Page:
This fundamental difference between temporary and permanent revelation reflects other differences between the two revelations as well:
 
1) The revelation at Sinai was a singularly sublime revelation, unique in human history, leaving no impression whatsoever in the material world. The revelation at Mount Moriya was less sublime, but if left an impression in the world.
 
2) At Mount Sinai, the initiative, the divine appearance and its contents, came exclusively from God; the human participation in the event was hearing the word of God, accepting the Torah, and internalizing the revelation. In the Mishkan, and afterwards in the Mikdash, man's participation is demanded, both in the seeking out of the place ("There you shall seek Him, at His dwelling, and there shall you come"; Devarim 12:5) and in the building of the structure ("And let them make Me a sanctuary, that I may dwell among them"; Shemot 25:8).
 
3) Despite the similarity between the regions of sanctity on Mount Sinai and those in the Temple – the similarity between Moshe, who ascends to the top of the mountain, and the High Priest, who enters the Holy of Holies – there is a difference between the places with respect to the standing of the people of Israel. At Mount Sinai, the people of Israel are at the foot of the mountain, while on Mount Moriya, they are at the top of the mountain. Israel's standing at the foot of the Mount Sinai symbolizes their smallness after the exodus from Egypt, when they came to receive the Torah. In a certain sense, the revelation from above forces them to receive the Torah, as Chazal said: "The Holy One, blessed be He, suspended the mountain over Israel like a vault and said to them: If you accept the Torah, it will be well with you, but if not, there will you find your grave" (Avoda Zara 2b). On Mount Moriya, on the other hand, the people of Israel are on top of the mountain. This represents their status as full partners in the Temple service. This partnership was not possible at Mount Sinai; at that time, only Moshe could ascend the mountain.
 
4) The revelation at Mount Sinai was an act of personal communion between the people of Israel and God, in the course of which the people of Israel accepted Hashem as their God. Mount Moriya is different; all the nations will eventually flock to it and there accept upon themselves the kingdom of God, as the prophets prophesized, each in his own style (see Yeshaya 2; Mikha 4; Yoel 4; Zekharya 14).[4] Mount Sinai was the starting point; Mount Moriya is the climax. Through the destiny assigned to them at Sinai to be a kingdom of priests and a holy people, the people of Israel will eventually bring the entire world to recognize God's kingdom. At Mount Sinai, the people of Israel began their connection with God alone; on Mount Moriya, the place from which the world was created, the Temple was built, which in the end will serve the entire world.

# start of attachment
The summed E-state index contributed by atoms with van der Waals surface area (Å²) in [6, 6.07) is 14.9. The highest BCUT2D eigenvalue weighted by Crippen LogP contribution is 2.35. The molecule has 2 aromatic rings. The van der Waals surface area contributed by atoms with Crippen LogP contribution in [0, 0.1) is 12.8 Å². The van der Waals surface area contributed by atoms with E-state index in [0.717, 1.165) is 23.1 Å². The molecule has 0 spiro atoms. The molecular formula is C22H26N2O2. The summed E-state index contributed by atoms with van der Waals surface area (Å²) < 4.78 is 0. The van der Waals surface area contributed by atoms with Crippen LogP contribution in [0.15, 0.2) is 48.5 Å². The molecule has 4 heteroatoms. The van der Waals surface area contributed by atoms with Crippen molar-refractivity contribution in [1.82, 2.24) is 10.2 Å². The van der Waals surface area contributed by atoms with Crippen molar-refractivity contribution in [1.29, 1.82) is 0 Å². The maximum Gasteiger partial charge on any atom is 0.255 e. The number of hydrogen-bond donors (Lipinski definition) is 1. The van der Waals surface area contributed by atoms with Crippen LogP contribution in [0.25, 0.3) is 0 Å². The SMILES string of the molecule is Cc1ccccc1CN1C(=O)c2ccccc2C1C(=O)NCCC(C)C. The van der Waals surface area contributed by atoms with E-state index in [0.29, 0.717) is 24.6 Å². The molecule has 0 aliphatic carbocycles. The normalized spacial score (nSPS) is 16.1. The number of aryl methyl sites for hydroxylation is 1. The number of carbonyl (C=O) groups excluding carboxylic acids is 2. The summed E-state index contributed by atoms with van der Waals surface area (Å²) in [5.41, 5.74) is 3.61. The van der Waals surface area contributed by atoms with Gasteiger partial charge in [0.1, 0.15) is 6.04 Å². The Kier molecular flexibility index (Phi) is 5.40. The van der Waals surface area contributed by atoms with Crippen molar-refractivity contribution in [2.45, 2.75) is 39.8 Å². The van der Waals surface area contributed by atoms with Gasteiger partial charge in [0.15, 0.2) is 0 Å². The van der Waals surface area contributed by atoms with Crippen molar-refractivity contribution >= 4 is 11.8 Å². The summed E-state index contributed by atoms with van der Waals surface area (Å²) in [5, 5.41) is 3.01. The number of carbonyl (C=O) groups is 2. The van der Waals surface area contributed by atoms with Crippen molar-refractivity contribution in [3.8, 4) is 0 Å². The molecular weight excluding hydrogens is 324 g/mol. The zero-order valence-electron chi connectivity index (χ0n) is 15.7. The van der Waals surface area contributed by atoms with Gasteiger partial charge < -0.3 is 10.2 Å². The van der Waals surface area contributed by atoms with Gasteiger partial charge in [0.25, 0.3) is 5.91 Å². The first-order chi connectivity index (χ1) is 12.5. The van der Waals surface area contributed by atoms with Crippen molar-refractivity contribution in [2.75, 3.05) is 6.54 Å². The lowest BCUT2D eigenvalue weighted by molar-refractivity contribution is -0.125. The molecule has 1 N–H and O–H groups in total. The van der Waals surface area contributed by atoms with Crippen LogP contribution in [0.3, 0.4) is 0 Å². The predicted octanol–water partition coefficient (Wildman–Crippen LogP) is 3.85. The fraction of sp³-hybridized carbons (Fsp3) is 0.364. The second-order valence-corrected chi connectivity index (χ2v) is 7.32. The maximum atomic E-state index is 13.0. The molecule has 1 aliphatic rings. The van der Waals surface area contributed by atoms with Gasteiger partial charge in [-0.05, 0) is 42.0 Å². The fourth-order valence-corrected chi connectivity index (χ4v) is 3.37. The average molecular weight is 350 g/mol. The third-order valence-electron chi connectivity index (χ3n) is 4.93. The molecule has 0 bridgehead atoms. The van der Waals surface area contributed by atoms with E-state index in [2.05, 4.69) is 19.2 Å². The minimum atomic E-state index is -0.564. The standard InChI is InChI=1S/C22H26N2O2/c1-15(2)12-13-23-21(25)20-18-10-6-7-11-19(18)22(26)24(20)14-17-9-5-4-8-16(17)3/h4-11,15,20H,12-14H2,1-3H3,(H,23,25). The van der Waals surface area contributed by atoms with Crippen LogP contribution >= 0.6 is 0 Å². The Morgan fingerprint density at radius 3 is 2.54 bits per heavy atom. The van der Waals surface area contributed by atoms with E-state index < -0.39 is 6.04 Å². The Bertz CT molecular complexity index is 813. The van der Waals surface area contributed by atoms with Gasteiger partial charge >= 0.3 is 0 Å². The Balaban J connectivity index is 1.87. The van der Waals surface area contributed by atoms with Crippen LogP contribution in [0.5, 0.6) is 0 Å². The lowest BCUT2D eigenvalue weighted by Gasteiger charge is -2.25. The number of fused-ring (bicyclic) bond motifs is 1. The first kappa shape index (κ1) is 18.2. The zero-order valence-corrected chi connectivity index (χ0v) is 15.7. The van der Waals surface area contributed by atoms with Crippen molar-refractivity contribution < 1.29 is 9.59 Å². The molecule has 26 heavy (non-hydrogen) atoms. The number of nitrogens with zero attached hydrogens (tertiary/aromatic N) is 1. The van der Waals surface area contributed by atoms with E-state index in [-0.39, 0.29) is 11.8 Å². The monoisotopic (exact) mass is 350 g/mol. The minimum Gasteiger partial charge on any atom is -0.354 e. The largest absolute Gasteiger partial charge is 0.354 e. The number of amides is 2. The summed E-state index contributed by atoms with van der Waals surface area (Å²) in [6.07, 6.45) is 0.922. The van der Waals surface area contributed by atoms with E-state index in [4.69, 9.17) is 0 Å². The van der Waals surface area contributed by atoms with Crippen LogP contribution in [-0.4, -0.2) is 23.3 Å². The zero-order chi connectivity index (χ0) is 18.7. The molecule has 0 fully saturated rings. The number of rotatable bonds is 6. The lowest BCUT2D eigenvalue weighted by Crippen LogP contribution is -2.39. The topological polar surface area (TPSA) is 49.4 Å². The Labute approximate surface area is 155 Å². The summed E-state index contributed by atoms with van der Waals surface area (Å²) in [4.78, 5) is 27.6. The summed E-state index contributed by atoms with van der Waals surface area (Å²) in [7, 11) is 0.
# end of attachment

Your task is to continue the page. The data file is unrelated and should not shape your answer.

This may be the reason that the more sublime revelation, which did not take hold in the material world, was temporary and one-time, and precisely the lower revelation took hold in this world and is eternal and enduring. God, as it were, restricted His revelation at Mount Moriya when He chose it at the beginning of creation in order to allow for the existence of the world and bring it to its perfected state. The revelation at Mount Sinai, on the other hand, was essentially a divine, one-time event, which was meant to begin the process of crystallizing the people of Israel around the Torah. There, the revelation was complete.
 
This is the foundation of establishing the place on Mount Moriya; there, the beginning and the end are bound together. The objective of existence, to bring redemption to the entire world, changed in the wake of the sins of Adam and later generations. God then chose Avraham to be the father of a nation that would serve God, and through them the entire world would return to His service. Mount Moriya expresses this connection between its primordial objective and its final goal; the entire world will return to God, accept His kingdom, and recognize that "Torah will issue forth from Zion and the word of God from Jerusalem."